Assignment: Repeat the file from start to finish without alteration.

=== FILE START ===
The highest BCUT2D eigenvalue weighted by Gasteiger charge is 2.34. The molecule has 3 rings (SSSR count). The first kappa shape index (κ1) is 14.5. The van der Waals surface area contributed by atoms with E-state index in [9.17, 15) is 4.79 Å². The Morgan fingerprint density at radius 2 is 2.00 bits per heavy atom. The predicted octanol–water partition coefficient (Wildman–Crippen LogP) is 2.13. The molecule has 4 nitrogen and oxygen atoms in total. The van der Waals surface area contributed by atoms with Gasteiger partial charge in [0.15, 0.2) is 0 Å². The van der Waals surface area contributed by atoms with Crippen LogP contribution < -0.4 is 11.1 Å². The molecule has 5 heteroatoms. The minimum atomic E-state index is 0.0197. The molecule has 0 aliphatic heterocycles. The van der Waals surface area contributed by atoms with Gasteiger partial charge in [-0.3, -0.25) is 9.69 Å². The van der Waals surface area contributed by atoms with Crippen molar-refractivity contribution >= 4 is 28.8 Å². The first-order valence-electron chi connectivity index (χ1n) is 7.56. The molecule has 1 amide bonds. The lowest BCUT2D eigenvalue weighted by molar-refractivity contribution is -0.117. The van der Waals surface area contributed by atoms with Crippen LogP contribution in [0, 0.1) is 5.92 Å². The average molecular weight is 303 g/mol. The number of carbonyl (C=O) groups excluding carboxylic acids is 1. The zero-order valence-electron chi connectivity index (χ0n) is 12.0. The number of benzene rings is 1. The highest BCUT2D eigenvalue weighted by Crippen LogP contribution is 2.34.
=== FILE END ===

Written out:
The highest BCUT2D eigenvalue weighted by Gasteiger charge is 2.34. The molecule has 3 rings (SSSR count). The first kappa shape index (κ1) is 14.5. The van der Waals surface area contributed by atoms with E-state index in [9.17, 15) is 4.79 Å². The Morgan fingerprint density at radius 2 is 2.00 bits per heavy atom. The predicted octanol–water partition coefficient (Wildman–Crippen LogP) is 2.13. The molecule has 4 nitrogen and oxygen atoms in total. The van der Waals surface area contributed by atoms with Gasteiger partial charge in [0.15, 0.2) is 0 Å². The van der Waals surface area contributed by atoms with Crippen LogP contribution < -0.4 is 11.1 Å². The molecule has 5 heteroatoms. The minimum atomic E-state index is 0.0197. The molecule has 0 aliphatic heterocycles. The van der Waals surface area contributed by atoms with Gasteiger partial charge in [-0.3, -0.25) is 9.69 Å². The van der Waals surface area contributed by atoms with Crippen molar-refractivity contribution >= 4 is 28.8 Å². The first-order valence-electron chi connectivity index (χ1n) is 7.56. The molecule has 1 amide bonds. The lowest BCUT2D eigenvalue weighted by molar-refractivity contribution is -0.117. The van der Waals surface area contributed by atoms with Crippen LogP contribution in [0, 0.1) is 5.92 Å². The average molecular weight is 303 g/mol. The number of carbonyl (C=O) groups excluding carboxylic acids is 1. The zero-order valence-electron chi connectivity index (χ0n) is 12.0. The number of benzene rings is 1. The highest BCUT2D eigenvalue weighted by Crippen LogP contribution is 2.34.